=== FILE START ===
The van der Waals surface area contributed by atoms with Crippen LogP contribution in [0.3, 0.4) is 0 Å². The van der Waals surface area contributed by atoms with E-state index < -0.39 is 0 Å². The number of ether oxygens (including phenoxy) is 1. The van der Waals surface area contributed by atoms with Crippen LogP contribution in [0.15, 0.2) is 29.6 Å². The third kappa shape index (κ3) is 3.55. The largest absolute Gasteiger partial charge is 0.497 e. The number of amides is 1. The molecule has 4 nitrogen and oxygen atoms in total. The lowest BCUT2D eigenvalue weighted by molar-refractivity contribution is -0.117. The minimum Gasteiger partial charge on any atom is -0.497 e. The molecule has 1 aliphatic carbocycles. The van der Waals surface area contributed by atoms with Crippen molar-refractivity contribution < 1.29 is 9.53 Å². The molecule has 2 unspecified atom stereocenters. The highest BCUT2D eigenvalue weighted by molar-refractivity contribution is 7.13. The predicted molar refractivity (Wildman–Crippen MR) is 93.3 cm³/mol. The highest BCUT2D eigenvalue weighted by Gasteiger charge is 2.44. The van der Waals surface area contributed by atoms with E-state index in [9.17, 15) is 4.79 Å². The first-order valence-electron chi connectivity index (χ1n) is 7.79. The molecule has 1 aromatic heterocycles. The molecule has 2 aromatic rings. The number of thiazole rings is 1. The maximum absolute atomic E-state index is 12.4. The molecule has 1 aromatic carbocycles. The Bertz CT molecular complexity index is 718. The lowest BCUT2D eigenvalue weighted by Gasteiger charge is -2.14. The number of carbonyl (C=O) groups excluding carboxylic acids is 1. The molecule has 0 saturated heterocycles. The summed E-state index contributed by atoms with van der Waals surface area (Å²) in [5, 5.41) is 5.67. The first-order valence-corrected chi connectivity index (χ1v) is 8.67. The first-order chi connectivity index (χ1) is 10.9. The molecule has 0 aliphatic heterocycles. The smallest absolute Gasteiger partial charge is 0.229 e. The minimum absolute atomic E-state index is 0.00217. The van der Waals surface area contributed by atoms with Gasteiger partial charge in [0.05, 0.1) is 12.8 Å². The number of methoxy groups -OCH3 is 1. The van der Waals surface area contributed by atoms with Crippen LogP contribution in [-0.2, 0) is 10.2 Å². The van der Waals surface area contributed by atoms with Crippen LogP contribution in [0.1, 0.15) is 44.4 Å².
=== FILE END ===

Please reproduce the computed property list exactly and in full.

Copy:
The van der Waals surface area contributed by atoms with Crippen LogP contribution in [0.3, 0.4) is 0 Å². The van der Waals surface area contributed by atoms with E-state index < -0.39 is 0 Å². The number of ether oxygens (including phenoxy) is 1. The van der Waals surface area contributed by atoms with Crippen LogP contribution in [0.15, 0.2) is 29.6 Å². The third kappa shape index (κ3) is 3.55. The largest absolute Gasteiger partial charge is 0.497 e. The number of amides is 1. The molecule has 4 nitrogen and oxygen atoms in total. The lowest BCUT2D eigenvalue weighted by molar-refractivity contribution is -0.117. The minimum Gasteiger partial charge on any atom is -0.497 e. The molecule has 1 aliphatic carbocycles. The van der Waals surface area contributed by atoms with Crippen molar-refractivity contribution < 1.29 is 9.53 Å². The molecule has 2 unspecified atom stereocenters. The highest BCUT2D eigenvalue weighted by molar-refractivity contribution is 7.13. The predicted molar refractivity (Wildman–Crippen MR) is 93.3 cm³/mol. The highest BCUT2D eigenvalue weighted by Gasteiger charge is 2.44. The van der Waals surface area contributed by atoms with E-state index in [9.17, 15) is 4.79 Å². The first-order valence-electron chi connectivity index (χ1n) is 7.79. The molecule has 1 aromatic heterocycles. The molecule has 2 aromatic rings. The number of thiazole rings is 1. The maximum absolute atomic E-state index is 12.4. The molecule has 1 aromatic carbocycles. The Bertz CT molecular complexity index is 718. The lowest BCUT2D eigenvalue weighted by Gasteiger charge is -2.14. The number of carbonyl (C=O) groups excluding carboxylic acids is 1. The molecule has 0 saturated heterocycles. The summed E-state index contributed by atoms with van der Waals surface area (Å²) in [5, 5.41) is 5.67. The first-order valence-corrected chi connectivity index (χ1v) is 8.67. The first-order chi connectivity index (χ1) is 10.9. The molecule has 0 aliphatic heterocycles. The smallest absolute Gasteiger partial charge is 0.229 e. The minimum absolute atomic E-state index is 0.00217. The van der Waals surface area contributed by atoms with Gasteiger partial charge in [0.05, 0.1) is 12.8 Å². The number of methoxy groups -OCH3 is 1. The van der Waals surface area contributed by atoms with Crippen LogP contribution in [-0.2, 0) is 10.2 Å². The van der Waals surface area contributed by atoms with Crippen LogP contribution in [0.1, 0.15) is 44.4 Å².